Duckpins legends helped make Baltimore a capital of bowling

THE BALTIMORE SUN

One day last week, a sprightly lady with the name Toots Barger embroidered on her yellow bowling shirt took to the maple alleys at Pinland in Dundalk.

At age 82, the mighty Toots still rolls a respectable game, but nothing like she did in her prime.

"I can't bend my knees the way I once did. You just lose that edge," she said.

Bad knees is something of an understatement.

She had her left knee replaced 11 years ago. She had the same surgical procedure on the right knee last year.

"With the bad knees like I've got, I'm glad I'm bowlin' at all," she said.

The parts of Toots Barger that will never need replacing are her upbeat personality and absolutely unaffected manner.

In 1947, a writer described her as a "pleasing brunette, the mother of two children and the pride of the Stadium Alleys."

The old Stadium Alleys (Gorsuch Avenue and Old York Road) are closed.

Toots looks great. She has four grandchildren and five great-grandchildren.

Born Mary Elizabeth Ryan, she grew up in Hamilton and began bowling shortly after her two children were born.

"An aunt named me when she first saw me, 'She's just a little tootsie,' " she said. The name stuck, like her high bowling average.

She took to the alleys in a housewives league at Seidel's in the 4400 block of Belair Road. By May 1942, she was getting to be a name in Baltimore, the champ of the Major Girls' Duckpin League. In rapid succession, she swept every duckpin award in the nation.

She loved the game and teaching bowlers. She eventually took over the Liberty Heights bowling lanes at Gwynn Oak Junction, which she operated for a number of years.

Today she lives in the Heartlands retirement community near Ellicott City. Mondays finds her at a morning league at Pinland in Dundalk. Fridays she bowls at Arbutus.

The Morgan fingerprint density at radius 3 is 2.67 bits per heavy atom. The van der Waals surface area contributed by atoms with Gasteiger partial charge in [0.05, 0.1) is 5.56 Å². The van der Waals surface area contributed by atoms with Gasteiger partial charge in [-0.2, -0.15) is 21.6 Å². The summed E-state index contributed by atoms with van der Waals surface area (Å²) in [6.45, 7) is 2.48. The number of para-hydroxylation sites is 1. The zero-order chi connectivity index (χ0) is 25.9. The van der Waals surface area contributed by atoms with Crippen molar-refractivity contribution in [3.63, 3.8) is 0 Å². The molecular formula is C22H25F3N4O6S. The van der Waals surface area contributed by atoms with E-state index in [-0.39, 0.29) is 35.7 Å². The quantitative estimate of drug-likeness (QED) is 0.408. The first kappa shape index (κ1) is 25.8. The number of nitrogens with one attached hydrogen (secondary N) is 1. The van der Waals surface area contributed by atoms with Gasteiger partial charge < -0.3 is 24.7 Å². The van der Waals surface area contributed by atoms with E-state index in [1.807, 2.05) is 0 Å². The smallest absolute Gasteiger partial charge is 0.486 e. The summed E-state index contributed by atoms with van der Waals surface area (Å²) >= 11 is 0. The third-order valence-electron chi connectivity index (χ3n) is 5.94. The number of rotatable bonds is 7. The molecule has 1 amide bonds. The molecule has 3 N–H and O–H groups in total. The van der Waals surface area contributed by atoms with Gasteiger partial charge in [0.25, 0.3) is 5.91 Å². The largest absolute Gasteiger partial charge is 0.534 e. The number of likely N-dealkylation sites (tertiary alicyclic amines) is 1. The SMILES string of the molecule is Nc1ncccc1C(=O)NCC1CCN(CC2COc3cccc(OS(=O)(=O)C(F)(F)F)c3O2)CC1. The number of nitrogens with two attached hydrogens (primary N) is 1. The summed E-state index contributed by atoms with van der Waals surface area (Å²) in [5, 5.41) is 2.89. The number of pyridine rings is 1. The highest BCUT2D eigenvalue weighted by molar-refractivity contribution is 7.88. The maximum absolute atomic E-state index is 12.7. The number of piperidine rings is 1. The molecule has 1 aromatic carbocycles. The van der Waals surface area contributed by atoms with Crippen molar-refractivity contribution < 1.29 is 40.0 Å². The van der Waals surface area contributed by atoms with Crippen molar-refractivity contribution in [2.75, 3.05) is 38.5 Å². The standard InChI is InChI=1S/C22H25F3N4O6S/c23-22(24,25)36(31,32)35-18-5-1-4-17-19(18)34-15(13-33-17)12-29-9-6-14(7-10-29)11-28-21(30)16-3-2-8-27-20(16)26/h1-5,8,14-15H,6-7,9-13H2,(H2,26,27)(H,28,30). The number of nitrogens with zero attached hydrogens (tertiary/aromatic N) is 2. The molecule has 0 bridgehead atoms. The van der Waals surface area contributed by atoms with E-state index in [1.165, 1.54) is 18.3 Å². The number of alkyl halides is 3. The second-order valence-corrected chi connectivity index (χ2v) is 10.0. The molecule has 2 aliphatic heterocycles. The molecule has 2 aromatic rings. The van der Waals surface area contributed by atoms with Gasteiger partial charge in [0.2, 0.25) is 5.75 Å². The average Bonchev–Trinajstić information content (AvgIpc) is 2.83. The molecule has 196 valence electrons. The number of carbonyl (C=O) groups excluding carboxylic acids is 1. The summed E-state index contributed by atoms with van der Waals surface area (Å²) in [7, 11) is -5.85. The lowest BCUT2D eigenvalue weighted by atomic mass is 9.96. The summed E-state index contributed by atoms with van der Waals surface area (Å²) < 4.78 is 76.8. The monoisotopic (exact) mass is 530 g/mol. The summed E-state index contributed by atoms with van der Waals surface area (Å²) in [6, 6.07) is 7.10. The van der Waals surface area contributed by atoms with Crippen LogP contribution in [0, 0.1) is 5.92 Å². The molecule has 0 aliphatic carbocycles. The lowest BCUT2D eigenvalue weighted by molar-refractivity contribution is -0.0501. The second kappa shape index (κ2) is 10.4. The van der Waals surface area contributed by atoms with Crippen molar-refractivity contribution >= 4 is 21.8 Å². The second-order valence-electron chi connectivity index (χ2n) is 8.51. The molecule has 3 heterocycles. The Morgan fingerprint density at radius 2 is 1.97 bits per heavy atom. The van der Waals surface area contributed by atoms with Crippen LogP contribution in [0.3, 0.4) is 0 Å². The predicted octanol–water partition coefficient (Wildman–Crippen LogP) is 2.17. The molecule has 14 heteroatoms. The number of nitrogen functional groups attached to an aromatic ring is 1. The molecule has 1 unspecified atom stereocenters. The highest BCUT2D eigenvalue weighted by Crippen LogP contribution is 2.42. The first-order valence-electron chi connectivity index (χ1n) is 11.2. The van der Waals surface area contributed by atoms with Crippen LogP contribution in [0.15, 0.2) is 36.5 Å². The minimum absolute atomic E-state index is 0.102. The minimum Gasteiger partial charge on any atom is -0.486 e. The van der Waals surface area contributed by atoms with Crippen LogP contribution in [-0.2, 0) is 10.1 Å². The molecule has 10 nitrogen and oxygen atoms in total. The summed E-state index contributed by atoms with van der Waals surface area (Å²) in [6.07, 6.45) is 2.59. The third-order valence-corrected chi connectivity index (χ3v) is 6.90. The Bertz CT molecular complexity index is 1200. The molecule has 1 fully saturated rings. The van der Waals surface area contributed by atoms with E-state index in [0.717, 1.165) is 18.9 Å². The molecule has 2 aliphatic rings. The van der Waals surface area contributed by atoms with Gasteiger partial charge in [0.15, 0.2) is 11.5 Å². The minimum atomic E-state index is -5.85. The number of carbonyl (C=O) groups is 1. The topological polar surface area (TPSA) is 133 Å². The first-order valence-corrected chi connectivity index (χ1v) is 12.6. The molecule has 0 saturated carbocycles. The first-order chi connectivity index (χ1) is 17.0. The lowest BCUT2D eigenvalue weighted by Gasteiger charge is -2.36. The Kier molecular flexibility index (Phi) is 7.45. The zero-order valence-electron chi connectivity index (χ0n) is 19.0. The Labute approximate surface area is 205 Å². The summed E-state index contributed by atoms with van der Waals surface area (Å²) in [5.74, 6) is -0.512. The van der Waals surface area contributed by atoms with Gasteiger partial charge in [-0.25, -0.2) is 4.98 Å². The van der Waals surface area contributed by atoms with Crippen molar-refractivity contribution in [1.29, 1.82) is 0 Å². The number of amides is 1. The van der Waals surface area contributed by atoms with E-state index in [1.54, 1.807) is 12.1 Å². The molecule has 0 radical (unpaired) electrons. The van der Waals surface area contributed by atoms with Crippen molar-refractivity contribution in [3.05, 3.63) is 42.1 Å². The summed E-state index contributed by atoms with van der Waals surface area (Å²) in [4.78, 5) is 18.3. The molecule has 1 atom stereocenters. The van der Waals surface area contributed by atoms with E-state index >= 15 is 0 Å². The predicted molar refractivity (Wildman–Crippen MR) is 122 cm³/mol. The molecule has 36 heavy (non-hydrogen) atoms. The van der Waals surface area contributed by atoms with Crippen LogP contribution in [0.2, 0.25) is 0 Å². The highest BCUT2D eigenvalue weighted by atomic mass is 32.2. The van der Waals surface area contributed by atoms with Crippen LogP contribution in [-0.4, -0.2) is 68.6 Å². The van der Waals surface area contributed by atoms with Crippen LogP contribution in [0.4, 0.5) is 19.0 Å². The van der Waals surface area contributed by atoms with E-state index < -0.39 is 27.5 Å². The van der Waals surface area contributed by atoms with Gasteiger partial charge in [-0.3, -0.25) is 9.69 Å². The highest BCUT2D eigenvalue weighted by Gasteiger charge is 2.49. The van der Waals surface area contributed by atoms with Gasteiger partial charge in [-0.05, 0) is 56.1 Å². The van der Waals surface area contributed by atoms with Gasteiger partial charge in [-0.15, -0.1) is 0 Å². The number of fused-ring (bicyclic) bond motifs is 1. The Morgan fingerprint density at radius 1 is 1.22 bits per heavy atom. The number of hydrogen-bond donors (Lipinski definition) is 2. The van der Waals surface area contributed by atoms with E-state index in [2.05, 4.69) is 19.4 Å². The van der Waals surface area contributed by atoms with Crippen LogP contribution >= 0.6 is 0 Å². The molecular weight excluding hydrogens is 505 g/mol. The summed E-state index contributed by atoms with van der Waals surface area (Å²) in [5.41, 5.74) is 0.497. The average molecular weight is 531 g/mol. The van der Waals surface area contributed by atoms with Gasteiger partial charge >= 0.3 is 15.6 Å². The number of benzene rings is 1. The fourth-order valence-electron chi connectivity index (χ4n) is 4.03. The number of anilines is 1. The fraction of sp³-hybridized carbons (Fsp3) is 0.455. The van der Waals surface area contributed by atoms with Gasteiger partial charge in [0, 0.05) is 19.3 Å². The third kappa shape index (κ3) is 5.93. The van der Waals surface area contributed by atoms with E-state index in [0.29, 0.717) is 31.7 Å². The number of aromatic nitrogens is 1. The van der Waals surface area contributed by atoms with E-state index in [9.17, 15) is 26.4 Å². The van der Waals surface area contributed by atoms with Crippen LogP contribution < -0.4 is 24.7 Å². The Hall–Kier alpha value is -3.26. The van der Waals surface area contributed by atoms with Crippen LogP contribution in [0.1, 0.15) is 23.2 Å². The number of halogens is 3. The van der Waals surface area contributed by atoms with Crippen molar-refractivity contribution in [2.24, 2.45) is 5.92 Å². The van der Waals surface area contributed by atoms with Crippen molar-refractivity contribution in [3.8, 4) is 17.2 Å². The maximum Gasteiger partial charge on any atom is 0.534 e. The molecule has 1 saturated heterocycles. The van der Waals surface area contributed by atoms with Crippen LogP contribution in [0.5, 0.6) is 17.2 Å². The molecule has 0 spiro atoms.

At the height of her game, she was the best known female athlete in Baltimore. Some would say that in the 1940s, she was the best known sports name of either gender in town. She will forever be The Queen of Duckpins.

One of the highlights of Baltimore's winter sports calendar in that era was a series of elimination matches sponsored by The Evening Sun.

"That was the toughest tournament," said Toots. "It was 30 games, five games at a time, over the Christmas holidays. It was highly competitive.

"After it was over there were no parties. Maybe a few of the girls would come back to my house," she said.

"You have no idea the impact of that contest on business. It got people thinking about bowling and brought them out so that I would have to hand out waiting slips," said Mike Latrenta, an ex-Evening Sun contestant and owner of Pinland.

The annual contest was staged at six different city bowling alleys. The idea was to keep the top-scorers (men and women) moving around so that no bowler developed an unfair advantage at any one lane.

Baltimore once had one of the highest number of bowling alleys per 1,000 residents. Long-time bowling writer Ralph Brackbill stated in 1939 that Baltimore "would appear to be distinctly more bowling-crazy than other pin centers." Most of Baltimore's lanes were located in old neighborhood shopping districts.

A few months ago, the Baltimore Duckpin Bowlers Association began a hall of fame. Toots Barger was, of course, among its first inductees.

Others included Audrey "Sis" Atkinson, Alva Brown, Carole Gittings, Pat Malthan, Anita Rothman, Ethel Dize, Jean Stewart and Cliff Kidd.

Deceased honorees were Jimmy Dietsch, Ardrey Mullaney, Dave Volk and Lola Shanahan.

Cliff Kidd, the No. 1 ranking duckpin bowler in the country in the 1944-1945 season, started playing the game on a crutch.

"It was 1933 and I had broken a leg at Carroll Park." he said of the time in his life when he lived on Scott Street in Southwest Baltimore.

"I wandered into Lithuanian Hall. It had six lanes. I bowled my first game on one crutch. I was captivated," he said.

He remained at Lithuanian Hall for a few years, then got into a league at the Regent lanes in the 400 block of N. Eutaw St. He shifted to the huge Recreation Center on Howard Street, then went to Waverly's Stadium Lanes, where he met Toots Barger.

He had another 7 1/2 years at Monument Street's mighty Spillway before going out on his own and buying the downtown Plaza on West Lexington Street.

From 1952 to 1981 he owned the Southway, a South Baltimore institution a flight above a busy grocery store at South Charles and Hamburg streets.

"It was neighborhood business, just walk-in, 26 lanes on the second and third floors," he said.

It was here that the sportswriters began to call him the "Southway screwball specialist." Throughout his career he was also murder on the single-standing-pin shot.

He liked teaching children to bowl and thought the scoring would help with their arithmetic.

Today he and his wife live on Rosalie Avenue in Northeast Baltimore. And, at 78, he still bowls -- at the Parkville Lanes.

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